"If he doesn't, I'll kill myself," said Pekay, who like many Afghans uses one name. "And I'll leave it up to God to punish the judges in the next world."

"Pay or give me your daughter"

Pekay is less than 5 feet tall and slight. Her nose is puffy and crooked from a thrashing. Her left cheekbone is higher than her right, as if a bone is out of place. Her lower lip is split.

She was smaller when she met Malik Muhammad four years ago. At 48, he was old enough to be her grandfather. He offered to rent a room in his house to Pekay's family.

Four months passed, and Muhammad never asked for the rent. Pekay's father, Muhammad Omar, was too poor to remind him. One day, Muhammad demanded the rent money: $80, a princely sum.

When Omar asked if he could pay in installments, Muhammad said, "You must pay me now or give me your daughter," Omar recalled. Four days later, Muhammad started planning a wedding.

"We had no choice," said Omar. "He was a Taliban intelligence agent. He was very powerful. He said if I didn't allow the marriage, he would take us to the Taliban central office and do the wedding there."

On her wedding night, Pekay was confused. Why was the man she called "uncle" taking her to his bedroom? Why was her mother so sad?

"I'll be back soon," she recalled telling her mother.

Smiling, she stepped in. Her new husband shut the door.

"I started to hear screams," recalled her mother, Qudbi. "I thought he was going to kill her."

The next morning, Muhammad refused to let Qudbi see Pekay. He'd chained her hands and legs to his bed, said Pekay. Four days later, he evicted her parents.

Pekay lived as a slave for the next 2 1/2 years. Muhammad locked her in a room, releasing her only to cook, clean and do the washing. He pounded her with sticks and rubber tubing. When he stopped beating her, he started raping her.

"I can't tell you what happened," Pekay said. "It's the type of thing that happens only with animals."

Muhammad, now 52, denies he abused Pekay, but his next-door neighbor, Zalmay Quasimi, remembers her screams.

A short man with chipped yellow teeth and a thick beard dyed black, Muhammad claims that Pekay is "15 or 16," not 13. Pekay's identity card proves otherwise.

"Physically her body is small, but she's older," said Muhammad, who wore a silver ring topped with a turquoise stone and a white skullcap. "She was fine in my bed. She never complained or told me she was very small.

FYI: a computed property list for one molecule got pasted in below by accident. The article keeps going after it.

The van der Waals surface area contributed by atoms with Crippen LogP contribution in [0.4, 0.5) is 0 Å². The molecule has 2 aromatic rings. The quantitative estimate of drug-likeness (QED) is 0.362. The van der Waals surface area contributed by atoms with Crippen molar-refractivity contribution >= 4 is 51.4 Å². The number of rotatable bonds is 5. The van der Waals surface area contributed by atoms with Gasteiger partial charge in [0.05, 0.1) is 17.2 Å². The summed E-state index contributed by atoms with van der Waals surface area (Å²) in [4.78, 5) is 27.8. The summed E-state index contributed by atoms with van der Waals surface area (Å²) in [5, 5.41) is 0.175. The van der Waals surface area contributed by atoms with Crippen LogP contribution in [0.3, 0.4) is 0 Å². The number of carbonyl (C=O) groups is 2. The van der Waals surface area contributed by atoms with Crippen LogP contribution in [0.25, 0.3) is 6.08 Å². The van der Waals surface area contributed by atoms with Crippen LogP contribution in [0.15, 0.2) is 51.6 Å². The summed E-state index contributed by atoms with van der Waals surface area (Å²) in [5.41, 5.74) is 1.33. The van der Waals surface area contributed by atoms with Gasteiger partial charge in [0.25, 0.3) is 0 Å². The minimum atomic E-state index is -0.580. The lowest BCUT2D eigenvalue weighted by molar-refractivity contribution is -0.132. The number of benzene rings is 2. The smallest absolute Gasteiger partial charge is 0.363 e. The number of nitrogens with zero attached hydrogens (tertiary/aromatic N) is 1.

"If she comes back, I'll get her pregnant."

Blood stained the floor

Fifteen months ago, Pekay's parents finally went to the police. Officers raided Muhammad's house and found Pekay and his first wife, Samar. Dried blood stained the floor and chains dangled from a bedpost, according to court documents. The police took Muhammad into custody.

But Afghanistan's legal system, a mix of civil and sharia, Islamic law, still favors men. Once Muhammad proved he was Samar's and Pekay's husband, he was released. Samar was told to go with him. Because of her age, Pekay was returned to her parents pending a court decision.

Pekay and her parents went to Kabul's family court to get a divorce. Muhammad, in court documents, called the allegations "a massive lie."

But in front of two female judges, Pekay undressed and showed the marks around her waist from the chain that Muhammed used to bind her.

The court, filled with progressive young judges, granted her a divorce. Pekay was ecstatic.

Her joy, and her freedom, soon vanished.

Muhammad appealed the decision. The appeals court ruled in his favor, as did the Supreme Court.

Pekay was ordered to return to her husband or go to jail.

Supreme Court Justice Sayeed Omar Munib explained that sharia allows a father to marry off his daughter even if she's under 16. And Pekay hadn't met the standard of evidence - two witnesses who saw the abuse or a confession from her husband.

When asked why he didn't rule according to Afghanistan's civil law, Munib replied: "In Islam and sharia, it's not like that. Women are very smooth operators. If we let her get a divorce, then women will be encouraged to divorce their husbands if they see another man they like. We'll have a lot of divorces in our society."